The digital divide—that long-recognized sphere of connectedness separating the digital many from the analog few—has profound implications for blocking telehealth programs.
It's a problem that the Department of Veterans Affairs has found a model for getting around and is preparing to expand: Giving out tablets.
Since April 2016, the VA has loaned more than 6,000 connected iPads to veterans who had a need for a teleheath solution but didn't have or couldn't afford a computer at home. The iPads allow veterans to communicate with their doctors from home using a video calling app, as well as enabling them to easily track and send relevant health metrics.
Neil Evans, M.D., chief officer for the Office of Connected Care at the Veterans Health Administration, said the program is expected to double the number of tablets loaned out next year.
"We need to make sure that we're delivering care, that we're delivering the same opportunity, to those who don't have the resources or opportunity or facility with technology," Evans said.
The VA isn't new to telemedicine, but what is new is the ability for veterans to access care in their own homes—without having to visit an interim brick-and-mortar facility.
Early telehealth applications were mostly used so remote patients could get access to a doctor or specialist who was far away. In these applications, patients would drive to a facility that employed just a few nurses and clinical staff. The staff would check the patient in and take their vitals, after which they would set up a secure video connection between the patient and the doctor they needed to see.
This model is still operable, but a point of emphasis for the VA—and telehealth programs in general—has been moving that point of contact closer to patients' own homes. As long as a patient has a connected device and a secure video chat app (both of which the VA provides), they should, in the majority of cases, be able to contact their doctor without leaving home.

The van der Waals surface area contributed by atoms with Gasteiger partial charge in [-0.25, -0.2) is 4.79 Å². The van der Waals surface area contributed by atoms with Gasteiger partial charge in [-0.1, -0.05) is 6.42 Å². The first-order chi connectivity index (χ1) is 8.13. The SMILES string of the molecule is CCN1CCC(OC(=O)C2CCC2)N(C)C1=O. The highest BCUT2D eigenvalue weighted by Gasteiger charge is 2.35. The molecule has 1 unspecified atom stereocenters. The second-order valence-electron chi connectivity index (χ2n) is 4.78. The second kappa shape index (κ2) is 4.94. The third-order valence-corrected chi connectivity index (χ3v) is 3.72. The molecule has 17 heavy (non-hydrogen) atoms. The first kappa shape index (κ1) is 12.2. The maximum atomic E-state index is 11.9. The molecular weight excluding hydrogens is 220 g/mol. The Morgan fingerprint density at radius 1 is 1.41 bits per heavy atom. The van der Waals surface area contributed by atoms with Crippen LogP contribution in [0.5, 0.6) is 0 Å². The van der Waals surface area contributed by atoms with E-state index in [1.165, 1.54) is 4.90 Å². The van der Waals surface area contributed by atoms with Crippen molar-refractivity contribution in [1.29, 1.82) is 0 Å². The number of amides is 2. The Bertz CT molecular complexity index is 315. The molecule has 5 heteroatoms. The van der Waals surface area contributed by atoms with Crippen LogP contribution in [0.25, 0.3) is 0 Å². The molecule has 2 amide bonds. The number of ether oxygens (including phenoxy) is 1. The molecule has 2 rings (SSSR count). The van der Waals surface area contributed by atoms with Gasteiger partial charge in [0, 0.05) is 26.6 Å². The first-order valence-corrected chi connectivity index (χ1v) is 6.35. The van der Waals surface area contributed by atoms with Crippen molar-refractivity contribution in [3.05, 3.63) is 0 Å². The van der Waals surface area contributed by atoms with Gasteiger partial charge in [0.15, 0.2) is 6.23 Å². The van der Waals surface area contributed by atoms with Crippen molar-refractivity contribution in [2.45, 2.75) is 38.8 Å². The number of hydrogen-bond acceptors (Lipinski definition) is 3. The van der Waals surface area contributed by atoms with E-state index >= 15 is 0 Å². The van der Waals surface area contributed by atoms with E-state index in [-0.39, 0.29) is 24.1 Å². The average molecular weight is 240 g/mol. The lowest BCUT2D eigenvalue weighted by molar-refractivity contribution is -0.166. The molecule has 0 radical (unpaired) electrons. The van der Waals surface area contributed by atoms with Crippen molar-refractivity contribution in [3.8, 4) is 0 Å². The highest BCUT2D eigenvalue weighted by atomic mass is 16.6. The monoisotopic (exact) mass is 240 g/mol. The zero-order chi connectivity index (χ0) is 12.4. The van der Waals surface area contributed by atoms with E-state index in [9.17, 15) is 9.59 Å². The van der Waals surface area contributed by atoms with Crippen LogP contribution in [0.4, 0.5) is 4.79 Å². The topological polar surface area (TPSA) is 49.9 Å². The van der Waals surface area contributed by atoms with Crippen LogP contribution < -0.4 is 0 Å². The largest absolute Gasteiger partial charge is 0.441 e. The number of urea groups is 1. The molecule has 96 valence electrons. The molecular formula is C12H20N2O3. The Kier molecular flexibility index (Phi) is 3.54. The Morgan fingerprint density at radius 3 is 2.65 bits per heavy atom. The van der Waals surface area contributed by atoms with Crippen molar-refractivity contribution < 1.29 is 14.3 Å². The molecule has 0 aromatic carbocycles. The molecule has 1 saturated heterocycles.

Of course, this is a program for veterans, so there's a limit to how far it can expand. But as Evans explained, other telehealth programs are already looking to the VA as "an example of what is possible."
Take the FCC's connected care initiative, for instance, which earlier this year set up a $100M pilot project to connect patients-in-need. While the FCC's legal authority to help likely ends at setting up connections, rather than issuing devices, Commissioner Brendan Carr highlighted the VA's program as a model for device distribution.
For the VA, "it's a relatively short putt to get the devices—tablets, the glucometers—it's relatively easy for them to get the doctors and essentially pay for the care through the VA system. But where they have a challenge is a challenge that matches up with where we are. They have a challenge funding the actual wireless connections to the devices, so that's one example of where this program might fit hand in glove with some existing efforts that the VA's doing, and we can each contribute."
Currently, the VA just pays a wireless carrier, be it Verizon, AT&T or another, to connect each device. But that doesn't help in rural areas that have bad connectivity. So the FCC's ongoing efforts to build out rural broadband could play a critical role in further tablet loaning.